Bright + Early has launched a new fund that will contribute to charities supporting underrepresented individuals in the Canadian tech workforce.
The Better Workplaces Fund, as it is called, will specifically focus on supporting women, people of colour, especially Black and Indigenous people, LGBTQ+ individuals, immigrants, and refugees in the workforce. The fund will focus specifically on tech workers, where possible.
Bright + Early is committing a percentage of its sales to the new initiative, funded by its human resources (HR) and diversity, equity, and inclusion (DEI) consulting work. The company has a goal of raising $20,000 this year.
“Launching the Better Workplaces fund is a way to take our impact to the next level.”
The fund will contribute to a portfolio of charities that support the underrepresented groups. Bright + Early is working with Give, a Toronto-based software startup that creates and administers charitable portfolios for individuals and companies. Give will research and vet charities for Bright + Early to contribute funding to.
“Our mission is to help founders create HR systems and policies that are rooted in humanity and equity, so we’ve always been a company that is focused on social impact,” said Nora Jenkins Townson, founder and principal at Bright + Early.
“We’ve made one-off donations to causes we care about and provide pro-bono services to organizations like the Black Health Alliance, but launching the Better Workplaces fund is a way to take our impact to the next level,” Townson added.
The launch of the fund comes at a time when women and BIPOC Canadians in the workforce have been hit especially hard by the pandemic’s disproportionate impact. According to recent data from SAP Canada, nearly half of women in the Canadian tech sector have reported their career growth and goals have been stunted during the COVID-19 pandemic. Another report from the Ontario Chamber of Commerce found that the pandemic has been especially challenging for racialized women, Indigenous women, single mothers, low-income women, immigrant women, women with disabilities, and women living in rural areas.
“In the COVID economy, underrepresented groups have statistically fared worse when it comes to layoffs, employment, and lost opportunities,” said Townson. “By contrast, many areas of the tech industry have fared quite well during the pandemic. We think there’s a big opportunity for these companies to lead the recovery, and our focus should be on these underrepresented groups.”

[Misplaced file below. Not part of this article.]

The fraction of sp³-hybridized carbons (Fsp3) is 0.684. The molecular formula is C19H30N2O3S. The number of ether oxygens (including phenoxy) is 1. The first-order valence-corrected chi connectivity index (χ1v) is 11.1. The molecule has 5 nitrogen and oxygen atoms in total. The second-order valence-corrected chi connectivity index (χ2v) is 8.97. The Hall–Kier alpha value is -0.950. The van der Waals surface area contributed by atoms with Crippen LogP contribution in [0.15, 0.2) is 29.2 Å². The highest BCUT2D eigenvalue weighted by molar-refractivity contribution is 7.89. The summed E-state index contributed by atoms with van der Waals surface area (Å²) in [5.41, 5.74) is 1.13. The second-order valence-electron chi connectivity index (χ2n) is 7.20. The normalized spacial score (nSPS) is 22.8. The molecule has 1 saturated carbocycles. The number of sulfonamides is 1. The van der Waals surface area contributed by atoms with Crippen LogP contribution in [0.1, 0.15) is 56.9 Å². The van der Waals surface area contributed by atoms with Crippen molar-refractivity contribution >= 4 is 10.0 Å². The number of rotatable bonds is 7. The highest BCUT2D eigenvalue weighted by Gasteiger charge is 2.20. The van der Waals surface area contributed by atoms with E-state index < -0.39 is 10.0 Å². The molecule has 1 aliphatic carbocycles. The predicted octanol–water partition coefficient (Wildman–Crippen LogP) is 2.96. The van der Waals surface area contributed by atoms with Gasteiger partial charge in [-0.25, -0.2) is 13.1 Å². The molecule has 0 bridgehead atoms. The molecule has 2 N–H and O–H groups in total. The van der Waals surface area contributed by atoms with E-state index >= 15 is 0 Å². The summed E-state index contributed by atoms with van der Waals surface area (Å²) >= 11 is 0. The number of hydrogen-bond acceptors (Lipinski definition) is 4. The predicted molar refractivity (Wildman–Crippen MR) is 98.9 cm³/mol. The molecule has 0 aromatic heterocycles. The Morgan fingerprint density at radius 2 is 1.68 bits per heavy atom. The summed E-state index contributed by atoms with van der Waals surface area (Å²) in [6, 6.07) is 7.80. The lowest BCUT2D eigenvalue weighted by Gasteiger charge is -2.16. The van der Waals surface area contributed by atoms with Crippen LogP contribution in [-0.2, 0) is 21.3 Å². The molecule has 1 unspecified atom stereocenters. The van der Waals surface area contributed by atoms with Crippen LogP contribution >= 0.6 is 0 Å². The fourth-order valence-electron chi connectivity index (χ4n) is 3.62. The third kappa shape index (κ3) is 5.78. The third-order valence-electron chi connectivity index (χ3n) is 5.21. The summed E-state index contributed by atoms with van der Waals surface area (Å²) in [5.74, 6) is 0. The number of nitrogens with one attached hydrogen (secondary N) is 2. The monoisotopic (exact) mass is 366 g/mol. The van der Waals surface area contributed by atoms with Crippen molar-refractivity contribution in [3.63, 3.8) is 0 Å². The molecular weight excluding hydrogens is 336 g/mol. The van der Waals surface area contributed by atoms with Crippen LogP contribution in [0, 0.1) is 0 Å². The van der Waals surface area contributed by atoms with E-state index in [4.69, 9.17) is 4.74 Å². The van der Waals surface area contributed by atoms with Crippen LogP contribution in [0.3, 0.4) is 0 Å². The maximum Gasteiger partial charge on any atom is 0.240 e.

Bright + Early’s new charitable fund represents the latest in a series of ecosystem initiatives launched to support underrepresented workers and entrepreneurs amid COVID-19.
A group of women leaders at Shopify recently launched an angel group aimed to invest specifically in women and non-binary founders. Brothers Sheldon James, Stephan James, and Shamier Anderson also recently launched the Bay Mills Diversity Fund, focused on strengthening investment into BIPOC founders in Canada’s emerging markets.
Last year, a number of initiatives were launched to support underrepresented workers and entrepreneurs, including a partnership between the Black Professionals in Tech Network and a number of large Canadian companies that pledged to create a more supportive space for Black tech professionals in Canada.
Bright + Early launched in 2017 as an HR consultancy and has since grown to a team of 10 people. The company has a DEI consulting arm, with a special focus on Black and Indigenous equity in the workplace.
Bright + Early currently works with companies in Canada and the United States, including Mozilla, Mejuri, Juno College, BenchSci, Raw Signal Group, and Humi, among others.
Image source Unsplash. Photo by Christina @ wocintechchat.com.